Swaffham’s Iceni Partnership warns council cuts will increase burden on community groups

Dennis Tallon, chairman of the Iceni Partnership in Swaffham. Picture: Ian Burt

Dennis Tallon, chairman of the Iceni Partnership in Swaffham. Picture: Ian Burt - Credit: IAN BURT

A community group in Swaffham fears the next round of public service cuts at Norfolk County Council could leave smaller self-funded and voluntary organisations carrying the burden of an increasing range of social problems.

The Iceni Partnership is self-funding charity which works alongside a raft of other community organisations to help people with a variety of financial, social, addiction and employment issues.

It receives no government or council funding, and its £170,000 annual income is generated by hiring out rooms at Swaffham Community Centre and the town's Assembly Rooms, and rental from the eight commercial units which it owns at the Ecotech Business Park.

But with a limited budget and only two full-time staff, the group says cuts at county level could leave caring community bodies in towns and villages with the difficult choice of spreading their own finite resources more thinly – or having to turn people away.

Norfolk County Council announced two weeks ago that it needed to make £140m of new savings to cope with the continued reduction of its grant from central government. Areas under threat of cutbacks include adult social care and services for people with learning difficulties and physical disabilities.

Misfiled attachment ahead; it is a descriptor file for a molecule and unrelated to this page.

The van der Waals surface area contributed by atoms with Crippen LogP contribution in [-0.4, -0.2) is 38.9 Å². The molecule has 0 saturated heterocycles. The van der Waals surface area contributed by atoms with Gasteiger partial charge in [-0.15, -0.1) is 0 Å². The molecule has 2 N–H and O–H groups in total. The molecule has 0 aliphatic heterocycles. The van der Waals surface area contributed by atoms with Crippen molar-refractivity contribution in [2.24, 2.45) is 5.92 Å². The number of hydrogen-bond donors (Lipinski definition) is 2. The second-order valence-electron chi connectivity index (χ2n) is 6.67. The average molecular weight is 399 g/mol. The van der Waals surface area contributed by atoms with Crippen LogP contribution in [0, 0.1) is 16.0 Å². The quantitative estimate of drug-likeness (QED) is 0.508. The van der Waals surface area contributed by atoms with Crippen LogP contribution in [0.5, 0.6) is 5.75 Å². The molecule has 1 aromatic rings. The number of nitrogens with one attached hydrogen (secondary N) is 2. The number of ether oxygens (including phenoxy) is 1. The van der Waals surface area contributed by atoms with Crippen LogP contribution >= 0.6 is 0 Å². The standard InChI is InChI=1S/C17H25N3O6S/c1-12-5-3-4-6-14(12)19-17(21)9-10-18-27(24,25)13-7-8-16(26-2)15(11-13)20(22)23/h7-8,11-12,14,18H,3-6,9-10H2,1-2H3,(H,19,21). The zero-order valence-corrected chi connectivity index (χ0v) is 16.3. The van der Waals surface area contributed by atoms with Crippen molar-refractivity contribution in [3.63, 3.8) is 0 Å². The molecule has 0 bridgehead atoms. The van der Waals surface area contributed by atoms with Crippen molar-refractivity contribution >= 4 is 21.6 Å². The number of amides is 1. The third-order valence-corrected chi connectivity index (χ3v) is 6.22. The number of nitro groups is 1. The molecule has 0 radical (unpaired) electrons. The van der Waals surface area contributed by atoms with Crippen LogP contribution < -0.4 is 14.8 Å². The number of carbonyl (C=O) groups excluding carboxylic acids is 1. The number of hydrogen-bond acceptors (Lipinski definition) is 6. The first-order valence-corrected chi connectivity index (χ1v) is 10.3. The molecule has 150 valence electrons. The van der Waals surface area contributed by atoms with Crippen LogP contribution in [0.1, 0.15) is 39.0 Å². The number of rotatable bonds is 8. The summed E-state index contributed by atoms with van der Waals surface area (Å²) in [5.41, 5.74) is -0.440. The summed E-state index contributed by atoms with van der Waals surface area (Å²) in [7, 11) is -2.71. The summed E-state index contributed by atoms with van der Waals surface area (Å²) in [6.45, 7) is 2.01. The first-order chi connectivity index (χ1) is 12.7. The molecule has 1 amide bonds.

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Iceni partnership chairman Dennis Tallon said: 'We are going to be taking up a lot of the slack coming out of the county council.

'People come here for help. They don't go to the council, they come to us. A lot of it is not our remit, which I suppose is an accolade in a way. But because we are a caring organisation our resources are being diverted more and more to the social needs of people.

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'Norfolk County Council has got to cut £140m in the next three years, so these cuts will be even more savage and there will be a greater reliance on the Iceni Partnership.

'We accept that life is very difficult for all sorts of reasons financially. But I find it frustrating that local government and national government are washing their hands of the problem and saying we have got to find our own funding and our own volunteers to resolve the mess that they have created.

'We are managing that situation extremely well, but there is going to come a time when we are going to have to say: 'Stop the bus'. That will be difficult decision to make, but there will be a time when we have to turn people away.'

With more than 500 county council jobs also under threat, Mr Tallon said the loss of staff would also be felt at community level.

'Part of the cuts will be front line staff, so many more things will need to be done through the internet,' he said. 'Because more and more people are having to go on the internet to gain access to benefits that are their rights, we are looking now to see if we can set up a training scheme for some of the less computer-literate people to obtain their benefits through the computer.'

The Iceni Partnership is based at Swaffham Community Centre, where it works alongside other organisations including Citizens' Advice, Family Action, HomeStart, Red Cross, Swaffham Community Transport and mental health charity MIND.

Recent additions to the Iceni Partnership's services include an inclusion worker, whose role is to integrate migrant workers into Swaffham life by liaising with schools, banks, police and employers.

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